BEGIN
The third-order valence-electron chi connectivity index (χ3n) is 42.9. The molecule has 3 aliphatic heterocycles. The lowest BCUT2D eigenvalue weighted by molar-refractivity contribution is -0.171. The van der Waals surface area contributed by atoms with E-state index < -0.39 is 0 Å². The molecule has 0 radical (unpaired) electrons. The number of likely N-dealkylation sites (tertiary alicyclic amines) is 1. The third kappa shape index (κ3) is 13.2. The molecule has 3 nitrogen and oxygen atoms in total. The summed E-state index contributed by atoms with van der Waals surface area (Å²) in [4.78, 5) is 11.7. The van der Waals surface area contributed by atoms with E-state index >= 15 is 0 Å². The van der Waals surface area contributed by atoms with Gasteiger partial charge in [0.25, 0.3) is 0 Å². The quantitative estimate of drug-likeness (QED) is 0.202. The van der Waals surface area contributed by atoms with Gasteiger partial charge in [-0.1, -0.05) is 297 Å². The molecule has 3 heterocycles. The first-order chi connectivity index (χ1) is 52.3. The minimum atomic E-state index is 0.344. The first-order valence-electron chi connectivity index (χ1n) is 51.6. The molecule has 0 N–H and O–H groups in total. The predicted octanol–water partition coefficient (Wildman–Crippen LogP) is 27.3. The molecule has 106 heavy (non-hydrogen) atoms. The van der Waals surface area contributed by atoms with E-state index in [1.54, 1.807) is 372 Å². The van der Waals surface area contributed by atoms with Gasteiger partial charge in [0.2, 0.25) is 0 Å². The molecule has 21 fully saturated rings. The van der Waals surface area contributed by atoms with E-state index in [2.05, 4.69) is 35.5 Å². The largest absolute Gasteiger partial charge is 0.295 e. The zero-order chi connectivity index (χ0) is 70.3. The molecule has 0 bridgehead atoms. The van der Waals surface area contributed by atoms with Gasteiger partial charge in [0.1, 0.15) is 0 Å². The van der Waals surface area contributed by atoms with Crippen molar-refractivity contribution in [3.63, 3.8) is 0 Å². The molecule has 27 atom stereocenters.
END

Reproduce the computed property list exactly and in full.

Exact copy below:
The third-order valence-electron chi connectivity index (χ3n) is 42.9. The molecule has 3 aliphatic heterocycles. The lowest BCUT2D eigenvalue weighted by molar-refractivity contribution is -0.171. The van der Waals surface area contributed by atoms with E-state index < -0.39 is 0 Å². The molecule has 0 radical (unpaired) electrons. The number of likely N-dealkylation sites (tertiary alicyclic amines) is 1. The third kappa shape index (κ3) is 13.2. The molecule has 3 nitrogen and oxygen atoms in total. The summed E-state index contributed by atoms with van der Waals surface area (Å²) in [4.78, 5) is 11.7. The van der Waals surface area contributed by atoms with E-state index >= 15 is 0 Å². The van der Waals surface area contributed by atoms with Gasteiger partial charge in [0.25, 0.3) is 0 Å². The quantitative estimate of drug-likeness (QED) is 0.202. The van der Waals surface area contributed by atoms with Gasteiger partial charge in [-0.1, -0.05) is 297 Å². The molecule has 3 heterocycles. The first-order chi connectivity index (χ1) is 52.3. The minimum atomic E-state index is 0.344. The first-order valence-electron chi connectivity index (χ1n) is 51.6. The molecule has 0 N–H and O–H groups in total. The predicted octanol–water partition coefficient (Wildman–Crippen LogP) is 27.3. The molecule has 106 heavy (non-hydrogen) atoms. The van der Waals surface area contributed by atoms with E-state index in [1.54, 1.807) is 372 Å². The van der Waals surface area contributed by atoms with Gasteiger partial charge in [0.2, 0.25) is 0 Å². The molecule has 21 fully saturated rings. The van der Waals surface area contributed by atoms with E-state index in [2.05, 4.69) is 35.5 Å². The largest absolute Gasteiger partial charge is 0.295 e. The zero-order chi connectivity index (χ0) is 70.3. The molecule has 0 bridgehead atoms. The van der Waals surface area contributed by atoms with Gasteiger partial charge in [0.1, 0.15) is 0 Å². The van der Waals surface area contributed by atoms with Crippen molar-refractivity contribution in [3.63, 3.8) is 0 Å². The molecule has 27 atom stereocenters.